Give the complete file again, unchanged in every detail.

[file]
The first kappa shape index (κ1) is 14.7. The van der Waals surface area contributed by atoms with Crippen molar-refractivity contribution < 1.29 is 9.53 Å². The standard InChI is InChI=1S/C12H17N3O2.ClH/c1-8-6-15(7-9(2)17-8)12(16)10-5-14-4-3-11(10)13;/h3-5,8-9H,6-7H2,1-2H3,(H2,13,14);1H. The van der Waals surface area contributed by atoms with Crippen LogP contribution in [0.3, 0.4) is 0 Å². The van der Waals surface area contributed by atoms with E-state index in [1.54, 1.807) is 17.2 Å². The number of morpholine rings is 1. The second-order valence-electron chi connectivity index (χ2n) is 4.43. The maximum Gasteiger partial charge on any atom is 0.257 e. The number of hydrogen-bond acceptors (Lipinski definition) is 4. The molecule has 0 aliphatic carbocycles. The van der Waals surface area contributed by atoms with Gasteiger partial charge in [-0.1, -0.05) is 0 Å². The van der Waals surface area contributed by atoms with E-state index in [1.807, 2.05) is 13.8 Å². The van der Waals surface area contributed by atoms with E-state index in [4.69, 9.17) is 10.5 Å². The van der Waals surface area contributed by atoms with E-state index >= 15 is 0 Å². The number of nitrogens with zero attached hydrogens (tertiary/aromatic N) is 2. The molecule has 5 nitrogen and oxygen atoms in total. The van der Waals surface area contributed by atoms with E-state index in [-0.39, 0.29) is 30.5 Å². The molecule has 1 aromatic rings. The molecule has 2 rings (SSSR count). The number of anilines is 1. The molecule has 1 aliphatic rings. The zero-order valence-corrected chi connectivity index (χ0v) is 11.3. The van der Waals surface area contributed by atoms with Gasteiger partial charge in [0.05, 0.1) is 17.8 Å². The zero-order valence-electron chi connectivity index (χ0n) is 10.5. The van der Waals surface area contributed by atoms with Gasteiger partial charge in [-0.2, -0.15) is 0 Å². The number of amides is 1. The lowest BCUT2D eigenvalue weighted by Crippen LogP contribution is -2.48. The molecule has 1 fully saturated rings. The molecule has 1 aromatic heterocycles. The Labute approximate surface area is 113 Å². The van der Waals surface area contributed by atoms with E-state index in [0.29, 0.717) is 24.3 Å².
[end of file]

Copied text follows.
The first kappa shape index (κ1) is 14.7. The van der Waals surface area contributed by atoms with Crippen molar-refractivity contribution < 1.29 is 9.53 Å². The standard InChI is InChI=1S/C12H17N3O2.ClH/c1-8-6-15(7-9(2)17-8)12(16)10-5-14-4-3-11(10)13;/h3-5,8-9H,6-7H2,1-2H3,(H2,13,14);1H. The van der Waals surface area contributed by atoms with Crippen LogP contribution in [0.3, 0.4) is 0 Å². The van der Waals surface area contributed by atoms with E-state index in [1.54, 1.807) is 17.2 Å². The number of morpholine rings is 1. The second-order valence-electron chi connectivity index (χ2n) is 4.43. The maximum Gasteiger partial charge on any atom is 0.257 e. The number of hydrogen-bond acceptors (Lipinski definition) is 4. The molecule has 0 aliphatic carbocycles. The van der Waals surface area contributed by atoms with Gasteiger partial charge in [-0.1, -0.05) is 0 Å². The van der Waals surface area contributed by atoms with E-state index in [1.807, 2.05) is 13.8 Å². The van der Waals surface area contributed by atoms with E-state index in [4.69, 9.17) is 10.5 Å². The van der Waals surface area contributed by atoms with E-state index >= 15 is 0 Å². The number of nitrogens with zero attached hydrogens (tertiary/aromatic N) is 2. The molecule has 5 nitrogen and oxygen atoms in total. The van der Waals surface area contributed by atoms with E-state index in [-0.39, 0.29) is 30.5 Å². The molecule has 1 aromatic rings. The molecule has 2 rings (SSSR count). The number of anilines is 1. The molecule has 1 aliphatic rings. The zero-order valence-corrected chi connectivity index (χ0v) is 11.3. The van der Waals surface area contributed by atoms with Gasteiger partial charge in [0.05, 0.1) is 17.8 Å². The zero-order valence-electron chi connectivity index (χ0n) is 10.5. The van der Waals surface area contributed by atoms with Gasteiger partial charge in [-0.2, -0.15) is 0 Å². The number of amides is 1. The lowest BCUT2D eigenvalue weighted by Crippen LogP contribution is -2.48. The molecule has 1 fully saturated rings. The molecule has 1 aromatic heterocycles. The Labute approximate surface area is 113 Å². The van der Waals surface area contributed by atoms with E-state index in [0.29, 0.717) is 24.3 Å².